Anyone familiar with Singapore knows that it has a sizable foreign population. Moreover anyone who is knowledgeable of the country’s history would also know that the country had its issues with racial violence, particularly during the days leading up to its independence. As such, the government does not tolerate race-based ‘hate crimes’, as they would be called in other countries.  This includes the uttering of racial slurs. And in regards to overall freedom of speech, if a person is slated to speak publicly concerning matters dealing with religion or race he or she must get government approval first.

7.  Jehovah’s Witnesses & Unification Church

Similarly it is also illegal to persecute someone based on their religious leanings. And apparently Singapore doesn’t really have any issues in that regard. However, there are some religious institutions which have come under fire from the government itself. Most prominent amongst them are the ubiquitous Jehovah’s Witnesses. They have been formally going at it with Singapore’s government since the early 1970s, when they refused to perform some actions required by the state such as oaths of allegiance and mandatory military service. And even as recently as 2019 a few members of the organization were incarcerated concerning that latter issue. So whereas the JWs have not actually been banned, a lot of their literature has, and as stated earlier they face recurrent issues with the powers that be. But in terms of a religious organization that has actually been banned, that would be the Seoul-based Unification Church.

8.  Commerce in Exotic Animals

This ban extends not only to the likes of tigers of course but also lizards that are considered exotic. In terms of the latter, an individual must first be licensed before owning one. Laws like this are pretty common in other developed countries also. In Singapore’s particular case, it is in the name of deterring exploitation of its natural environments.

9.  Durian on Public Transport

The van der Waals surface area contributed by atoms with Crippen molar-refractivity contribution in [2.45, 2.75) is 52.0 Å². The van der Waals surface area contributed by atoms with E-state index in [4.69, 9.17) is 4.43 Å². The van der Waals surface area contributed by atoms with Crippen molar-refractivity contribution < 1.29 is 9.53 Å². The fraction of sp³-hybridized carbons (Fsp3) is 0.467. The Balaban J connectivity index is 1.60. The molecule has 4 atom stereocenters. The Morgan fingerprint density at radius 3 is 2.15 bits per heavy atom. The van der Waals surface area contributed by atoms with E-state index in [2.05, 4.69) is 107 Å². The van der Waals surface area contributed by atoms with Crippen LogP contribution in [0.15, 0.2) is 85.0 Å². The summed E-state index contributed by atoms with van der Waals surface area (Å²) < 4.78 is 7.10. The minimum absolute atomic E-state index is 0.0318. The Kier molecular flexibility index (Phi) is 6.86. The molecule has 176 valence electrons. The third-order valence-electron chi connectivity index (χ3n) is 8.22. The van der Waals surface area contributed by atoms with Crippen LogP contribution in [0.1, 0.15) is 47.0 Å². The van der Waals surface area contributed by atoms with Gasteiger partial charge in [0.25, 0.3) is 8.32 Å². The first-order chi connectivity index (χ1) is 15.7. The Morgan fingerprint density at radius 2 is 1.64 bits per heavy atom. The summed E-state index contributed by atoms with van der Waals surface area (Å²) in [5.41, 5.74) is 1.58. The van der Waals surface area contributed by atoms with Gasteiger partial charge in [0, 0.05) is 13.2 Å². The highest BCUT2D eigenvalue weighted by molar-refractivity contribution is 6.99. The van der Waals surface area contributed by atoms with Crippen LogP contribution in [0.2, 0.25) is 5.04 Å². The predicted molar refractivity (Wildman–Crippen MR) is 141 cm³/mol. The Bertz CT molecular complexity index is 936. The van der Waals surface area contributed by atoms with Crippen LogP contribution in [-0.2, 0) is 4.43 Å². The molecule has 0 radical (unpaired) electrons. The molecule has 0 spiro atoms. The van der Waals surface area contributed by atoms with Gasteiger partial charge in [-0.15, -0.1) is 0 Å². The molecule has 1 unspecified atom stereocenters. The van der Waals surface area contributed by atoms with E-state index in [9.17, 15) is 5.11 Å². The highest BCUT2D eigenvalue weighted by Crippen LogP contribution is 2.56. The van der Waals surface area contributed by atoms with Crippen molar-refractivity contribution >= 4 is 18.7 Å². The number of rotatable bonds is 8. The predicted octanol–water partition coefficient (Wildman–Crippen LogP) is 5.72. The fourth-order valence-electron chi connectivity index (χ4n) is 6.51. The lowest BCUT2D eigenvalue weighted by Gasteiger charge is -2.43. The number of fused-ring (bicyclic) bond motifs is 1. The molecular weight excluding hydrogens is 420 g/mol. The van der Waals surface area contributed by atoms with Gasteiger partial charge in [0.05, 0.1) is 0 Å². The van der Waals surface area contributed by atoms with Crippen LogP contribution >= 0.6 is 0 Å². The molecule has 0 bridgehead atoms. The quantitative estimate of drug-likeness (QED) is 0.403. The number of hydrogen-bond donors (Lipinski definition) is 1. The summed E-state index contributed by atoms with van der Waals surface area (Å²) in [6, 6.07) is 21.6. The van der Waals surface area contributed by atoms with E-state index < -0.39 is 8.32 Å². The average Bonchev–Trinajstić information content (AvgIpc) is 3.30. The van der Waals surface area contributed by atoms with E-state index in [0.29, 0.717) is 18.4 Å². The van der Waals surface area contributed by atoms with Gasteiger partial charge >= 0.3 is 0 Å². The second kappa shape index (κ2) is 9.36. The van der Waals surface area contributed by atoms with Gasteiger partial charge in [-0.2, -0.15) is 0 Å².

The durian is a type of fruit which is native to Southeast Asia. In addition to being noticeably spiky, it has a very-strong smell which attracts some people but for many others cause considerable discomfort. As such it has been banned throughout the MRT.  And even some taxis will refuse to carry it.

10.  Spitting in Public

Like chewing gum, this is another item on the list which relates to the Lion City’s commitment to a clean environment. And if an individual does spit in a public place and is caught by the authorities, he or she can end up paying a fine as pricey as $1,000.  Indeed spitting in the wrong place can really have some monumental, unforeseen consequences. For example, when a Singaporean student did so in a malicious way during July of 2020, the news actually made international headlines.

11.  Firearms & Weapons

It is very illegal to own a firearm without a license in Singapore. For as we have pointed out before, the authorities do not play around with laws related to violence at all. And by extension, they do not welcome the possession of any type of ‘offensive weapons’, whether in public or at home. Or another way of looking at it is that any item which is designed to cause harm to another person is banned in Singapore. This includes products which are generally deemed defensive, such as pepper spray. And law enforcement is so strict about these rules that fake guns (i.e. toys and gun-shaped lighters) are not allowed into the country. Indeed in terms of traveling to Singapore, generally you wouldn’t want to be carrying any blades whatsoever.

12.  Littering

If you’re out in public in Singapore and have something to dispose of, it would behoove you to hold onto it until you reach the nearest trash receptacle. For dropping something on the ground, even by accident it has been noted, can earn you sizable fine. In fact the Lion City is so serious about these types of laws that it doesn’t even allow the feeding of pigeons, though doing so is officially classified as more of a wildlife than littering offence.

13.  Eating & Drinking on the MRT

Relatedly an individual cannot eat or drink on Singapore’s public transportation system, which is known as Mass Rapid Transit (MRT). And yes, this includes the consumption of water.

14.  Pirated Software & Movies